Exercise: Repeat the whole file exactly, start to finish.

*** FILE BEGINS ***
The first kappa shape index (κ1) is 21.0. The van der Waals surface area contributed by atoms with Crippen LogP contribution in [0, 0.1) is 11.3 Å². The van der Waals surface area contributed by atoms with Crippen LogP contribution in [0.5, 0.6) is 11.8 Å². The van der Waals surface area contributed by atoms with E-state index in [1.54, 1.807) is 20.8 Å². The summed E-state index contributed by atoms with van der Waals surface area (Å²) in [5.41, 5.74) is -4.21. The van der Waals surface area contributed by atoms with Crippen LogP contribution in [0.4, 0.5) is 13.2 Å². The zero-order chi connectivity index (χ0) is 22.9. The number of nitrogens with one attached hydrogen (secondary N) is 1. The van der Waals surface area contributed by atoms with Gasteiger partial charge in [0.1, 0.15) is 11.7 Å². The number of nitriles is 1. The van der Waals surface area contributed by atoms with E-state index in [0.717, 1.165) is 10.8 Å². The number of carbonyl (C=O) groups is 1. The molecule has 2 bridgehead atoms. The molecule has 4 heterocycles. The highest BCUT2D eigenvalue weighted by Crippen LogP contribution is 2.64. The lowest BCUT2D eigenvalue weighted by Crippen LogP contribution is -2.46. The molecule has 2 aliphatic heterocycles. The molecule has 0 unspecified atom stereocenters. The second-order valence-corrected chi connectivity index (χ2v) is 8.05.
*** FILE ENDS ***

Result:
The first kappa shape index (κ1) is 21.0. The van der Waals surface area contributed by atoms with Crippen LogP contribution in [0, 0.1) is 11.3 Å². The van der Waals surface area contributed by atoms with Crippen LogP contribution in [0.5, 0.6) is 11.8 Å². The van der Waals surface area contributed by atoms with E-state index in [1.54, 1.807) is 20.8 Å². The summed E-state index contributed by atoms with van der Waals surface area (Å²) in [5.41, 5.74) is -4.21. The van der Waals surface area contributed by atoms with Crippen LogP contribution in [0.4, 0.5) is 13.2 Å². The zero-order chi connectivity index (χ0) is 22.9. The number of nitrogens with one attached hydrogen (secondary N) is 1. The van der Waals surface area contributed by atoms with Gasteiger partial charge in [0.1, 0.15) is 11.7 Å². The number of nitriles is 1. The van der Waals surface area contributed by atoms with E-state index in [0.717, 1.165) is 10.8 Å². The number of carbonyl (C=O) groups is 1. The molecule has 2 bridgehead atoms. The molecule has 4 heterocycles. The highest BCUT2D eigenvalue weighted by Crippen LogP contribution is 2.64. The lowest BCUT2D eigenvalue weighted by Crippen LogP contribution is -2.46. The molecule has 2 aliphatic heterocycles. The molecule has 0 unspecified atom stereocenters. The second-order valence-corrected chi connectivity index (χ2v) is 8.05.